Seriously, I don't know what happened to that guy. He started out working with Orson Welles in classics as Citizen Kane, The Magnificent Ambersons and Too Much Johnson (the short film, not the porno), but the scandals surrounding Kane tainted everyone involved, and Cotten's career spiralled into mediocrity. At least, that's how I envision it happening. Point is, Joseph Cotten started out with a bang, and then quickly descended into television work (during a time when TV was Hollywood exile). Sure, he pops up from time to time in stuff like The Third Man and Touch of Evil, but by the early '70s he was showing up in low-budget horror and exploitation films. And I love me some low-budget horror and exploitation films, but Lady Frankenstein (for example) is a far cry from Citizen Kane, know what I'm sayin'?
Anyway, I'm probably getting ahead of myself here. You probably didn't even know who Joseph Cotten was until you read that last paragraph, and I imagine you're still kinda fuzzy. Sorry about that. I bring him up because he stars in Baron Blood, a 1972 film by Mario Bava. I've been meaning to watch this one for a long time, and I can't recall why; it may have been featured on a podcast or something. At any rate, sometime after I resolved to watch it, I forgot that it was a Bava film and decided, somehow, that it was a Herschell Gordon Lewis movie. Briefly, Lewis is the "Godfather of Gore," and pretty much invented the splatter film. It's worth checking him out to see what he's about and why he's famous, but none of his films are essentials (well, maybe The Wizard of Gore, or 2000 Maniacs, but I'm not linking to IMDB for you). I think I was confusing this one with his first horror film, Blood Feast. Mario Bava was a prolific Italian horror director who is generally credited with inventing giallo, which is a uniquely Italian genre of sexy, gory horror and mystery movies. Slasher films are descended from giallo, and Baron Blood is a gothic giallo film. And kind of a slasher film, if you squint a little.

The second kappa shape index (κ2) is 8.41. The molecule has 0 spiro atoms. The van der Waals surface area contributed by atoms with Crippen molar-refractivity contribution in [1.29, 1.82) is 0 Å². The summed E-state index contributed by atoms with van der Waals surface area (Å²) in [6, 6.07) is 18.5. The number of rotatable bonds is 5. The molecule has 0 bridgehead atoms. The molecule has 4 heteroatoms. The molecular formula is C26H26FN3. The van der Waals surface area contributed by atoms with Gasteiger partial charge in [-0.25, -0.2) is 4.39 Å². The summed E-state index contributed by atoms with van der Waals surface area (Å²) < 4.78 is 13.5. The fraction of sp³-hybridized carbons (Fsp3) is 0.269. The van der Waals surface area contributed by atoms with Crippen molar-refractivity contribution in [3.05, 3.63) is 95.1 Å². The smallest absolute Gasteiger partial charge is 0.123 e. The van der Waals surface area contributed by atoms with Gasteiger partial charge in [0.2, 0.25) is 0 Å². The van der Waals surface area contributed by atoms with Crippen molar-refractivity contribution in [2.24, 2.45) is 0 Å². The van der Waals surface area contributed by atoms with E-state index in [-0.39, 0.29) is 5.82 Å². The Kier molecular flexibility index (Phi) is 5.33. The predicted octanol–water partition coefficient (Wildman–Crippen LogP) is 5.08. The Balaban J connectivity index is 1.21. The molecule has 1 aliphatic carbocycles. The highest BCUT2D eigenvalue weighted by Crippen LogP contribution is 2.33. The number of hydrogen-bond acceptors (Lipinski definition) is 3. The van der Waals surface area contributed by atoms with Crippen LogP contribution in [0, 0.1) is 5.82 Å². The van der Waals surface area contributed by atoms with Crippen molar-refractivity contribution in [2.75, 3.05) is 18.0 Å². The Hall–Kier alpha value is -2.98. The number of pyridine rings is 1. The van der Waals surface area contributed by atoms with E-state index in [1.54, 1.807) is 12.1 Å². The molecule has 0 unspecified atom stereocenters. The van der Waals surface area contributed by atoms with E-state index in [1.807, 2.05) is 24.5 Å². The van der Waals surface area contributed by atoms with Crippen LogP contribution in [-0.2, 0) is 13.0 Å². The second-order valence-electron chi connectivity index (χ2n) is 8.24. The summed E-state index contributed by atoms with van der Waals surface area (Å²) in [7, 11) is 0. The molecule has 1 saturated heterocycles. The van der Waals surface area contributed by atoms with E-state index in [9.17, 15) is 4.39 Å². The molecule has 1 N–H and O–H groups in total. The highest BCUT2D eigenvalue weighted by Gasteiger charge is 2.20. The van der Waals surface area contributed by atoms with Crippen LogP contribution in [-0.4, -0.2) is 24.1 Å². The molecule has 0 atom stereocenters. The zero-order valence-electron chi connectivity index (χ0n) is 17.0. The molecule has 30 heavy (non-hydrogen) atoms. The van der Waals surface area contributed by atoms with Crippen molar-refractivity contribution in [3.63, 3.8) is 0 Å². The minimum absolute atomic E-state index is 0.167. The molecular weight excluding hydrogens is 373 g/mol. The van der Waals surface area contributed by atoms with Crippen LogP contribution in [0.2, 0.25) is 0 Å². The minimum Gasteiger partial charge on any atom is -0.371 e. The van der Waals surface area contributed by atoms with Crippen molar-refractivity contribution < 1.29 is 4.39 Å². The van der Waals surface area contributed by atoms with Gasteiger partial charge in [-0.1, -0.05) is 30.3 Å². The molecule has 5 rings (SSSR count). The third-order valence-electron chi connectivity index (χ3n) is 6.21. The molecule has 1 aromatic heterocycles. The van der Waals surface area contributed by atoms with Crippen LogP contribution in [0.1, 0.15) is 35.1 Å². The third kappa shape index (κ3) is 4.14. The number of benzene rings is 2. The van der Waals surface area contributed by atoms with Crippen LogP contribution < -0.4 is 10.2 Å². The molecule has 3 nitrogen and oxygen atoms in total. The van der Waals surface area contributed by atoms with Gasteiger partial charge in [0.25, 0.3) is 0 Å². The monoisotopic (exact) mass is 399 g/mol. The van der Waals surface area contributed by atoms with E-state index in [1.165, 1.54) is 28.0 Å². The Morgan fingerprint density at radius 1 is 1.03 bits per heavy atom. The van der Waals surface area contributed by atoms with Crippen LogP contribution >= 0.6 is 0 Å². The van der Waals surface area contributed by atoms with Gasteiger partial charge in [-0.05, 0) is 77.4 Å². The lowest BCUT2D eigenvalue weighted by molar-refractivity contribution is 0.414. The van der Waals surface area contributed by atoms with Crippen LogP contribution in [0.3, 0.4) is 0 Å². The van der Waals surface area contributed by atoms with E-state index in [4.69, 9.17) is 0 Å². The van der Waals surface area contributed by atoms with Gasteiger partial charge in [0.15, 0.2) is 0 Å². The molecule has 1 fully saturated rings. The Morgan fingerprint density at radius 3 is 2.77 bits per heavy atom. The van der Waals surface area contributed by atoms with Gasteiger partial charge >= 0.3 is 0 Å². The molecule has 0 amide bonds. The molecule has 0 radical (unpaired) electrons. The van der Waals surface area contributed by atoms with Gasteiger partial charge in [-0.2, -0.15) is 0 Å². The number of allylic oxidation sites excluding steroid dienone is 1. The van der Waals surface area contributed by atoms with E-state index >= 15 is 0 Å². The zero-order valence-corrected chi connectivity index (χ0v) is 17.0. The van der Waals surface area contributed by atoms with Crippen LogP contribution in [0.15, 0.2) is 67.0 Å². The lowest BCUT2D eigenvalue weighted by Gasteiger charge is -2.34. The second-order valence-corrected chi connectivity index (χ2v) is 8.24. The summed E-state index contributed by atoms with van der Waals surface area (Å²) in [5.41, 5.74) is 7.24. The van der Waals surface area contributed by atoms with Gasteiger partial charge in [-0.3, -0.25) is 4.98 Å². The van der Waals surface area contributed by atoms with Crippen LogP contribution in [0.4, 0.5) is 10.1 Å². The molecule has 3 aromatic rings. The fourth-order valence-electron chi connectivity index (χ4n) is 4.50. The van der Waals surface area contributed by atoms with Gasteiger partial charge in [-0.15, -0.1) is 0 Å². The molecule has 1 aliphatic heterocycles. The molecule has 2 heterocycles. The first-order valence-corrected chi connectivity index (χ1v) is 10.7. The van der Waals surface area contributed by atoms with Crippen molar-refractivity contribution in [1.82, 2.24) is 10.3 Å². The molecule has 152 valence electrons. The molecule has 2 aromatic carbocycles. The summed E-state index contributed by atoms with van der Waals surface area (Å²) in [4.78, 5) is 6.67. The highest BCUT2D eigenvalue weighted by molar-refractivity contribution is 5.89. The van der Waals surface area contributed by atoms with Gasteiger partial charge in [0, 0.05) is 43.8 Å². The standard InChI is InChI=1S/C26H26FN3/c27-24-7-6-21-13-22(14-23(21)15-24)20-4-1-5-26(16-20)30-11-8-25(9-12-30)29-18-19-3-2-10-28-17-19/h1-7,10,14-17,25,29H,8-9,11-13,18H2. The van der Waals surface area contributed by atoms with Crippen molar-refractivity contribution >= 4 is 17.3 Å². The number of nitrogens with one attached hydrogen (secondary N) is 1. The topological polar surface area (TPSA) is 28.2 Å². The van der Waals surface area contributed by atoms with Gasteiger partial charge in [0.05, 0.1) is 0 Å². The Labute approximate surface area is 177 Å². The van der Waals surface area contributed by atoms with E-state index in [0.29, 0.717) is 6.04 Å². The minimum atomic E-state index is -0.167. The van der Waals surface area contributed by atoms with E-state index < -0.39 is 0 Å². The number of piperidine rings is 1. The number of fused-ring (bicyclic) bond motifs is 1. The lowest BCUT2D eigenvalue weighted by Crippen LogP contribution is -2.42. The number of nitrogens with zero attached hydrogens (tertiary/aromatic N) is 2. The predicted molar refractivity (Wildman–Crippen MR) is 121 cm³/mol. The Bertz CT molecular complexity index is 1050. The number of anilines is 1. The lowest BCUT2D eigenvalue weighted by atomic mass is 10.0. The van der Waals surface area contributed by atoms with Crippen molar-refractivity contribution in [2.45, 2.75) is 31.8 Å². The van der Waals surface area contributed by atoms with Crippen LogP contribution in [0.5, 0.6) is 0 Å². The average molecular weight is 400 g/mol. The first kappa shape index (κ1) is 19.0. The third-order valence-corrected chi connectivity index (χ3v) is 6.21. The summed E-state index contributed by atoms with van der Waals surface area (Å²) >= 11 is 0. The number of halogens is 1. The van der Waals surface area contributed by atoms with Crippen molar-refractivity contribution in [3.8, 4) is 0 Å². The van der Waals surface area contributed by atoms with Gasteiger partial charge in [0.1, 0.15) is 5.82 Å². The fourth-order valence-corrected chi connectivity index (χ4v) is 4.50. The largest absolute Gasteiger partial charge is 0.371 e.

Baron Blood begins with Peter Kleist, a young American who has recently finished college and is vacationing near the old family homestead in Austria. Long ago, Baron Otto von Kleist (or Baron Blood, as the locals called him) was known to be a viscious monster who used to impale the peasantry on pikes and suspend them from the castle walls. Basically, think Dracula in Austria. The castle is being remodeled into a hotel, but the locals aren't fond of it. Pete is staying with his uncle, Karl Hummel, and he manages to strike up a romantic relationship with the hotel owner's assistant, Eva. Eva is played by Elke Sommer, whom I tend to confuse with the much cuter Brit Eklund (just so you know). Peter, fascinated with the story of his infamous relative, has brought along a parchment which he found in his grandfather's house. The parchment was written by one of the Baron's victims -- a witch -- and contains two incantations: one to resurrect the Baron and make him suffer, and one to send him back to Hell. Peter convinces Eva to accompany him to the castle at midnight, where he reads the first incantation and accidentally allows the parchment to burn before he can read the second one. And in the meantime, blood is oozing from under the door. Pete and Eva get scared, run off, and don't know what (if anything) just happened.